Use this URL to cite or link to this record in EThOS: http://ethos.bl.uk/OrderDetails.do?uin=uk.bl.ethos.326475
Title: A study of centrifugal atomization of melts
Author: Li, Huiping
Awarding Body: University of Surrey
Current Institution: University of Surrey
Date of Award: 1999
Availability of Full Text:
Access from EThOS:
Access from Institution:
Abstract:
The literature on atomization of melts has been reviewed. Models have been developed and applied to analyze the phenomena associated with centrifugal atomization of melts using rotating disk method. Some suggestions and guidelines for the development and operation of a centrifugal atomizer have been given. Previous experiments of melt atomization and present observations of water disintegration at the edge of a rotating disk have confirmed that the disintegration of melts or water occurs in one of three basic modes: direct droplet formation (DDF), ligament formation (LF) and film formation (FF). Wave theories have been used to analyze the disintegration of melts in the different regimes. The equations for the fastest growing wave number have been derived. Models for the calculation of powder particle sizes have been suggested and the calculated results have compared with available experimental data in the literature. Calculations have shown that disk diameter and disk rotating speed are two very important atomizing parameters. The type of melt and melt superheat also affect the powder particles size. In general, fine powder particles can be obtained by increasing disk rotating speed and using large diameter disk, provided that the melt does not solidify on the disk. In the DDF regime waves forming at the periphery of a disk are responsible for the break up of melts. The fastest growing wave number depends on the disk speed, disk diameter and properties of melt. In the FF regime sheet wave theory of Dombrowski and Johns was used to study the collapse of the melt sheet. The fastest growing wave number is a complex function of the speed and thickness of film and the properties of melt and atomizer atmosphere. The effects of disk diameter, disk rotating speed and melt flow rate on atomization are achieved through influencing the speed and thickness of film. The studies on the flow of melts on rotating disks have shown that the film forming on the disk was very thin, about tens of microns and the tangential velocity of melts was much higher than the radial velocity. The analysis of heat transfer of melts on a rotating disk has shown that partial solidification of melts on the disk is possible. To obtain a good atomization condition it is necessary to control the partial freezing of melts on the disk. A large melt superheat and a high melt flow rate are required to prevent melts from freezing on the disk. The use of a small diameter disk can also avoid freezing of the melt on the disk. Combining the calculations of heat transfer on the disk with the prediction of wave theory for particle sizes, it is shown that a disk of small diameter rotating at high speed is desirable for the production of fine powders. The cooling ability obtained by centrifugal atomization using the rotating disk method depends on the design of atomizer, the operating conditions and the type of material to be atomized. A large diameter disk on which solidification of melt is avoided and a high disk rotating speed result to the formation of fine powder particles which experience a high cooling rate. The nucleation undercooling of melt depends on particle size, disk speed, material to be atomized and the nucleation condition. A small particle size and a high disk speed lead to a large undercooling. The times for the completion of solidification of powder particle of typical sizes produced by centrifugal atomization have been calculated and their effects on the atomizer vessel diameter have been discussed.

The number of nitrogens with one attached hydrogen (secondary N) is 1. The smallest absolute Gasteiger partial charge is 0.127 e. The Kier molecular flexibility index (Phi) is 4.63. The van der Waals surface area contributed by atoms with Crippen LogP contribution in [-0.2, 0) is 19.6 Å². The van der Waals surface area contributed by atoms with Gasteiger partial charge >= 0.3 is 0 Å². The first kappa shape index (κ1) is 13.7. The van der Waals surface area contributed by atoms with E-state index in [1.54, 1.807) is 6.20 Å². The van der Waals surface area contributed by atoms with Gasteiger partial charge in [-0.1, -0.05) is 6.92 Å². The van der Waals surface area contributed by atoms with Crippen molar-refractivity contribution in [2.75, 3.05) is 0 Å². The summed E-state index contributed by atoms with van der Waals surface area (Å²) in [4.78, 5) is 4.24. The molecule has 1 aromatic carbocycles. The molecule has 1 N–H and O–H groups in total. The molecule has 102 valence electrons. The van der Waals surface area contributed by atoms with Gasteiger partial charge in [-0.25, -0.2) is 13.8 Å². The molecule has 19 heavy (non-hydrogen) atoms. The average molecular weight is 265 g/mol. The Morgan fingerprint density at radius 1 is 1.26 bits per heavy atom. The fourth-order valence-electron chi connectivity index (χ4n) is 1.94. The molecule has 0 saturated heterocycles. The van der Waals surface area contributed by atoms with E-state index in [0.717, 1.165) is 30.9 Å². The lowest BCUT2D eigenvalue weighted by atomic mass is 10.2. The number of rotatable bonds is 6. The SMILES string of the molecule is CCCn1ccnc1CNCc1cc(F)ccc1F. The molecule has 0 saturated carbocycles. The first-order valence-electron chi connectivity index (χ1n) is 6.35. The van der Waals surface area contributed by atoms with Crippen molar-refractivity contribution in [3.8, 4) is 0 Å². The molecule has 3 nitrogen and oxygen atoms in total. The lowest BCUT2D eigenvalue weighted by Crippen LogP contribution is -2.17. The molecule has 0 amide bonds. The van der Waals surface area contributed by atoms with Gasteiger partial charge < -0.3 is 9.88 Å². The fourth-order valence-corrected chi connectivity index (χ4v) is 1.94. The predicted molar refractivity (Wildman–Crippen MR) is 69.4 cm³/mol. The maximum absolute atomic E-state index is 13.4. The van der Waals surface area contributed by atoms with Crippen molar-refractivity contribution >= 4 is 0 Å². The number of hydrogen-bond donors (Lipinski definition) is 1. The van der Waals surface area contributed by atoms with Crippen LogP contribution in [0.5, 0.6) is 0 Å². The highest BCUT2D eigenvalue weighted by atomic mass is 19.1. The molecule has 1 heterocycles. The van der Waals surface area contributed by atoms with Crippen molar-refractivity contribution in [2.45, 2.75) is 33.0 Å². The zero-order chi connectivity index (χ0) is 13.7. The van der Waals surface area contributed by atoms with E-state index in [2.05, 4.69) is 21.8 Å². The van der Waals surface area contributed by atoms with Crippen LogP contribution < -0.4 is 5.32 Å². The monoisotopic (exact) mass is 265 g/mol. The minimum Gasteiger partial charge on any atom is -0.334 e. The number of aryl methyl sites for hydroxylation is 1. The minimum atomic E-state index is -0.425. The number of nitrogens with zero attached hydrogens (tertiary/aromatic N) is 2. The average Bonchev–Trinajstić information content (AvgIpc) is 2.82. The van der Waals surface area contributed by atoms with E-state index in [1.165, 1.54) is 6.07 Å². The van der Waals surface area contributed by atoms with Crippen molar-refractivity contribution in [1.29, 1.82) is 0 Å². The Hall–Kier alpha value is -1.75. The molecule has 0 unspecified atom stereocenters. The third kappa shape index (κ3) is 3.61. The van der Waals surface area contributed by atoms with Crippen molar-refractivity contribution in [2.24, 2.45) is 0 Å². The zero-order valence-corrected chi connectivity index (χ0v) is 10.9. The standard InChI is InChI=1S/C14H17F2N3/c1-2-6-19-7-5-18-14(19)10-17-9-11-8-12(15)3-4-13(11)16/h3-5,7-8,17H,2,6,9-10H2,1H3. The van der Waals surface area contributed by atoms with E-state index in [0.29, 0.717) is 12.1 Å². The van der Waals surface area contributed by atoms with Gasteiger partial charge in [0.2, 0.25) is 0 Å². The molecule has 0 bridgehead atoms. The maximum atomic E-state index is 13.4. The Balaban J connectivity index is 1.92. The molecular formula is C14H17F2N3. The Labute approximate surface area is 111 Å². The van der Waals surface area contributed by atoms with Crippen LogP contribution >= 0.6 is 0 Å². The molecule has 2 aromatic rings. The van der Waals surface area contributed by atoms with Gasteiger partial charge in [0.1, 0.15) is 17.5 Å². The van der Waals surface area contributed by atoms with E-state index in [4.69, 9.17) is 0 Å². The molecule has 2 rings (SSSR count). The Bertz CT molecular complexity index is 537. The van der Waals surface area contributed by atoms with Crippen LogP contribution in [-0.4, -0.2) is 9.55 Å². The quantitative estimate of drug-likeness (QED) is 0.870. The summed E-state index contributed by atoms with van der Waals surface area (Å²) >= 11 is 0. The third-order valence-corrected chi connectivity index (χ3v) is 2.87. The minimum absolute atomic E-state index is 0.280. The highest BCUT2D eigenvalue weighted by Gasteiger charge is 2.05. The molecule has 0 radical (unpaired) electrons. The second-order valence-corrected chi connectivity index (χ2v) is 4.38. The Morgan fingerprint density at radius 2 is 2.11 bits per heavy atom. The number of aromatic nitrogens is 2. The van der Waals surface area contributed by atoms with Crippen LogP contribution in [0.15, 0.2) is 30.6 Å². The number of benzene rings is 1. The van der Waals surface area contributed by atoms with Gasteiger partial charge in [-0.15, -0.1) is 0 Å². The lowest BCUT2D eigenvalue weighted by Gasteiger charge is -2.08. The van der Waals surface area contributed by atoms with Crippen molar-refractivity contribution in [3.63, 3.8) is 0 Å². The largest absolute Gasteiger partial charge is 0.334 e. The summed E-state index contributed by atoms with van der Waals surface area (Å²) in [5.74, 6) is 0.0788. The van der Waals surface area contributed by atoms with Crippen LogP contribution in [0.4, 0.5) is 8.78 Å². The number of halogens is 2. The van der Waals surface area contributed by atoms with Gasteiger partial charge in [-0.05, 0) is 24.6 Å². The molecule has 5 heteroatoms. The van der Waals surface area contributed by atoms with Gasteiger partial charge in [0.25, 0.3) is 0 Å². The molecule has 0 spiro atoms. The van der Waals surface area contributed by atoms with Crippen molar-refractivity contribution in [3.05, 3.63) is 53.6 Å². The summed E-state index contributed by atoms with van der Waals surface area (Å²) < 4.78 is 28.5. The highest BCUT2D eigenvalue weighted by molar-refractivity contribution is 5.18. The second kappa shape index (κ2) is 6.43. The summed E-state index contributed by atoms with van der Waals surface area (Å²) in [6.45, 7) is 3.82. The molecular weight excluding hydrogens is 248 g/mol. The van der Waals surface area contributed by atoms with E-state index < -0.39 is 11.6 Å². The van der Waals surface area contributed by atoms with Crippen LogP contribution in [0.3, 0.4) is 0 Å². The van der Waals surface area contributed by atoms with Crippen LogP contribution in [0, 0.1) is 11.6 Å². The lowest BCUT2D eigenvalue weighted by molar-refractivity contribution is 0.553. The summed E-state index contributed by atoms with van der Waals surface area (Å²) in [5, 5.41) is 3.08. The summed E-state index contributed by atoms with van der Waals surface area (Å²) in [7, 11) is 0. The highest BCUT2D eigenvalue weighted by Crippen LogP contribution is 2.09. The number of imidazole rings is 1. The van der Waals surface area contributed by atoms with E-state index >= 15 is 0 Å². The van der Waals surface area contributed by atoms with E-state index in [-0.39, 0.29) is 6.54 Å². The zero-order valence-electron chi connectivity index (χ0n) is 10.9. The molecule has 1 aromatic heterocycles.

Supervisor: Not available Sponsor: Not available
Qualification Name: Thesis (Ph.D.) Qualification Level: Doctoral
EThOS ID: uk.bl.ethos.326475  DOI: Not available
Keywords: Rotating disk method; Atomizer
Share: